The debate over the interrogation memos is so intense that now even the spies are speaking up.
Former Bush CIA chief Porter Goss said in an op-ed published today in the Washington Post, that the Obama administration had "crossed the line" by releasing the memos.
"We can't have a secret intelligence service, if we keep giving away all the secrets," he wrote.
Goss excoriates lawmakers who say they were never given a full and clear picture about the interrogation tactics the CIA was considering using against high value terrorist suspects in U.S. detention.
"In the fall of 2002, while I was chairman of the House Intelligence Committee, senior members of Congress were briefed on the CIA's 'high value terrorist program,' including the development of 'enhanced interrogation techniques' and what those techniques were," he wrote.
"Today, I am slack-jawed to read that members claim to have not understood that the techniques on which they were briefed were to actually be employed; or that specific techniques such as 'waterboarding' were never mentioned," Goss' op-ed continued. "It must be hard for most Americans of common sense to imagine how a member of Congress can forget being told about the interrogations of Sept. 11 mastermind Khalid Sheik Mohammed. In that case, though, perhaps it is not amnesia but political expedience."
Other former CIA officials have also spoken out against the Obama administratin's decision to release the memos, saying it has put intelligence gathering operations at risk and demoralized the agency writ large.
"People in the intelligence community have the sense that they're really not being backed up, that this administration is not really giving them their cover that they feel they need," former intelligence officer Mark Lowenthal said.
And it has put former agents like Mike Scheuer, the former head of the CIA unit in charge of tracking Osama bin Laden, on the defensive.
"The real problem for a lot of the officers who were involved in this, including myself, was we were very certain that the interrogation procedures procured information that was worth having," he said.
The outcry comes alongside yet another revelation. The Pentagon has recently released a two-page memo written by the defense agency in charge of counterterrorism training courses to prepare military and intelligence officers to handle harsh interrogation tactics if they are captured by enemy forces.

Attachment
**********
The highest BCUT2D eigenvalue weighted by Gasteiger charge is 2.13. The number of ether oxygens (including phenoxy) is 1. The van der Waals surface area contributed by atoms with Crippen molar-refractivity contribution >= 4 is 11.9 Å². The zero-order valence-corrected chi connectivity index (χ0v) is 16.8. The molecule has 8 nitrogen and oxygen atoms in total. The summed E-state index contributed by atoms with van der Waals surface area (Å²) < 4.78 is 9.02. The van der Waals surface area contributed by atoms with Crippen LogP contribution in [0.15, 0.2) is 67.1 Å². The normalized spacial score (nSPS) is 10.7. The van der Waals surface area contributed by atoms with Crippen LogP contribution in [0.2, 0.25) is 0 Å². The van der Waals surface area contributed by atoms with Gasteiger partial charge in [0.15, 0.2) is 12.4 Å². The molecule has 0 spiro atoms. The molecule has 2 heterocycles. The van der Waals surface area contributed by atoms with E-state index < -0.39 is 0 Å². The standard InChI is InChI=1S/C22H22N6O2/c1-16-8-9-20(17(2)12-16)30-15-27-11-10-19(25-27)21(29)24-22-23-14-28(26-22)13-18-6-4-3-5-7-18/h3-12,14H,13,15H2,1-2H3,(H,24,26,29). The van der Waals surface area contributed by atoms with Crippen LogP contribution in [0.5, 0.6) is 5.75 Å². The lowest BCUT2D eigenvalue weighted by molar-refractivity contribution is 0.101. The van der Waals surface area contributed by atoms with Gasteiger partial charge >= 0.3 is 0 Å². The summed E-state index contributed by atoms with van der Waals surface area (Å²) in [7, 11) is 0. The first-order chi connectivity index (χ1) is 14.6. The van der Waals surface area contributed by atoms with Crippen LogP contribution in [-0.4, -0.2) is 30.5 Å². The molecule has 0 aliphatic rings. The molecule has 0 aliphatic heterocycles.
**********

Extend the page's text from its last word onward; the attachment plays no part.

The memo raises some operational concerns about the use of these harsh tactics, including waterboarding.
"The application of extreme physical and/or psychological duress (torture) has some serious operational deficits, most notably, the potential to result in unreliable information," it said.
Excerpts from the memo were included in a report released this week by the Senate Armed Services Committee on U.S. treatment of detainees.
Sen. Carl Levin, D-Mich., told ABC News that this memo is just the latest evidence that there were dissenting voices about the effects and utility of these harsh interrogation tactics, and they were voices that were ignored.
It's unclear how far the memo travelled up the chain of command and if any of the top officials at the White House ever laid eyes on it.
But the more documents that are released, the greater the potential rift between the administration and the intelligence agencies. Because despite assurances from current CIA chief Leon Panetta and the president himself that the officers who carried out these tactics will not be prosecuted, Lowenthal said that fear has paralyzed agents on the ground.
"Every release creates a greater drumbeat for prosecutions and investigations," he said.
And in turn, that creates more pressure on the Obama administration as it tries to account for history and move past it at the same time.